by Jason Fuller
If nothing else, in comic circles Ed Brubaker is known for great characters. From the autobiographical Lowlife to his slacker detective in The Scene of the Crime, Brubaker’s gift is to create people you feel you know and usually wish you didn’t. With Deadenders he introduces Beezer, a Vespa-riding, amphetamine-dealing street kid. Beezer’s hassled by everyone – his family, his girlfriend, his supplier and the cops. His only escape is his ride and his ragtag friends.
Like countless teenage antiheroes, Beezer hates his world and desperately wants out. But, oh, his world! He’s stuck in the slums of New Bedlam, a police state run by an Orwellian corporation called New Bethlehem, 20 years after a disaster known only as "the Cataclysm." As shitty as life is, it’s about to get worse as New Bethlehem decides that Beezer’s special and they want him.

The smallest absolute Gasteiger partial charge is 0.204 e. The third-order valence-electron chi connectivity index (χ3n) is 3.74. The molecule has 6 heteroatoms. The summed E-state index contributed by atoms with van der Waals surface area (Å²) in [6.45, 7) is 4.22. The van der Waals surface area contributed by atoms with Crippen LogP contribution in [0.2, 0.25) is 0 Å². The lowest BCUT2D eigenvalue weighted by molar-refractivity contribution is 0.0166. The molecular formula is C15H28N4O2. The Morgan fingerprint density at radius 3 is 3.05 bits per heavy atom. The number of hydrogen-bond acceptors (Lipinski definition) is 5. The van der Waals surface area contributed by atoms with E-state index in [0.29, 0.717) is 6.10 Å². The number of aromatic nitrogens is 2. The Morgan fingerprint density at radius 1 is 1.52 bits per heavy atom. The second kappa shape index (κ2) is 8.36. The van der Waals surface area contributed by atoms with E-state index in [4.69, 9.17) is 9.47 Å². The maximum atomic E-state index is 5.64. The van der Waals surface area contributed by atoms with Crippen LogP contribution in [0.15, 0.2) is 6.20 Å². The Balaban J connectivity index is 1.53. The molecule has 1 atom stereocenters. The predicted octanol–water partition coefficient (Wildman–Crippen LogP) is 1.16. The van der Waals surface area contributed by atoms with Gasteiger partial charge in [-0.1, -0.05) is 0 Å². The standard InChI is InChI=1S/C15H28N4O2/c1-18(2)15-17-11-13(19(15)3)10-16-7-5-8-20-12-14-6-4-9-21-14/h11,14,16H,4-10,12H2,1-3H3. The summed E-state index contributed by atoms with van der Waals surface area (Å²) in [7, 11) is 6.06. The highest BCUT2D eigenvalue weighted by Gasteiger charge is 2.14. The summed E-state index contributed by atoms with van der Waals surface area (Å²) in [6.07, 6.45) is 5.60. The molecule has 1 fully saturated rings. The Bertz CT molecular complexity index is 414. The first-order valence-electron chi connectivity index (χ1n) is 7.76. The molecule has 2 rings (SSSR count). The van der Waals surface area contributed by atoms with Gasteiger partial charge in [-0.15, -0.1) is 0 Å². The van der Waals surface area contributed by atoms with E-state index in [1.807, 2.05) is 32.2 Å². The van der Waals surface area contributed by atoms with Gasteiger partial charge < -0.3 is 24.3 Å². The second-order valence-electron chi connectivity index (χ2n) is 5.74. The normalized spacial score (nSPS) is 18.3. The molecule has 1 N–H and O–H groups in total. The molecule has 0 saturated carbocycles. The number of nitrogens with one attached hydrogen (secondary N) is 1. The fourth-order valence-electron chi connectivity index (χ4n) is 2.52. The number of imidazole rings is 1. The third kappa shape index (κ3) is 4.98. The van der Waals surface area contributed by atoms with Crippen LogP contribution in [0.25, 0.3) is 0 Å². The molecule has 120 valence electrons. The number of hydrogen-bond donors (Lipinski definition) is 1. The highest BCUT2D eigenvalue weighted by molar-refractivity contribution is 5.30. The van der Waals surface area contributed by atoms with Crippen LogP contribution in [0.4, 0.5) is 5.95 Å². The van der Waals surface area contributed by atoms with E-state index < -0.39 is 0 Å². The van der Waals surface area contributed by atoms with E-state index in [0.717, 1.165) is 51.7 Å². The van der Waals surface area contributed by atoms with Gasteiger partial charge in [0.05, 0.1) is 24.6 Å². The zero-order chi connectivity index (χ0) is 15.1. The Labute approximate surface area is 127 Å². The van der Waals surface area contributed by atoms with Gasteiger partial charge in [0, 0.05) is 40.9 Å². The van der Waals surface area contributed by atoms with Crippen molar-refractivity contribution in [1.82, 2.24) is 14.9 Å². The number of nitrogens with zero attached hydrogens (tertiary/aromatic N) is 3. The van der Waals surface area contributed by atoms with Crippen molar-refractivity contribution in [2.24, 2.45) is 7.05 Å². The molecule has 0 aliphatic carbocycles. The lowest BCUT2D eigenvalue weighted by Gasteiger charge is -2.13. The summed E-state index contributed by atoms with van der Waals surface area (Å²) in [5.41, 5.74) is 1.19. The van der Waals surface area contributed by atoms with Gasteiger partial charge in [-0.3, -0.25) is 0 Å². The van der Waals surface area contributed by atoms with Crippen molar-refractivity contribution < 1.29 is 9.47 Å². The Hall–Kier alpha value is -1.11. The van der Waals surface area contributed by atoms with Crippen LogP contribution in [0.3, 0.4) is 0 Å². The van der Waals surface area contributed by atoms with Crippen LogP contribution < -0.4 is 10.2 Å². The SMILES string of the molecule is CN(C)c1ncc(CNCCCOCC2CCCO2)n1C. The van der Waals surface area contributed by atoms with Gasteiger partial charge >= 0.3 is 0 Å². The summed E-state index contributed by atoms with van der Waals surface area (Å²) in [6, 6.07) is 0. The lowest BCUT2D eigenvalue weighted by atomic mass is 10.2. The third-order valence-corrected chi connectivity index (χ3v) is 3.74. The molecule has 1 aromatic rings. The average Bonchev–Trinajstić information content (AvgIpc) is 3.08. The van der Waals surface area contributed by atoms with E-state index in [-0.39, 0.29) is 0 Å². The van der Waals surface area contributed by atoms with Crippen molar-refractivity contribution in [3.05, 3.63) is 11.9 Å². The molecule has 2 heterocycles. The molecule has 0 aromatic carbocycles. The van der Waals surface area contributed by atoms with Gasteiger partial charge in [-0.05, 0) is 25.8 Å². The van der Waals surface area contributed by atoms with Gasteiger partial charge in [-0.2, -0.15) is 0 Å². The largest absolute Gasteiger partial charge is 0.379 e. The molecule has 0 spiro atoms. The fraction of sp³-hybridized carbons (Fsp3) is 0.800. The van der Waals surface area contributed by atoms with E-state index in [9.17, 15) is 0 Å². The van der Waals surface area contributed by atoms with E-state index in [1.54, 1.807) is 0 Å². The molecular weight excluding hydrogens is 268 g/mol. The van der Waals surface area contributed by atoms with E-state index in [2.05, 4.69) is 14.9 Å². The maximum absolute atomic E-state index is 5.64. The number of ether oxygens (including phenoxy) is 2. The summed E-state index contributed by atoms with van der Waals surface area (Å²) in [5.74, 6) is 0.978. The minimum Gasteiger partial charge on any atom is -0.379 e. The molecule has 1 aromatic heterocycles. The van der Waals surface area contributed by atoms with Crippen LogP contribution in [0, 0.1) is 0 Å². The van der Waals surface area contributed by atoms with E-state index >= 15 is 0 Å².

Deadenders uses all the classic dystopian teen epic elements. Equal parts Quadrophenia, Clockwork Orange and Trainspotting, it still feels fresh. In 22 pages, Brubaker builds a brave new world with all the crazed angst that adolescence can muster. Warren Pleece’s art fits perfectly with a clean, kinetic style. "No Future" never looked so promising.
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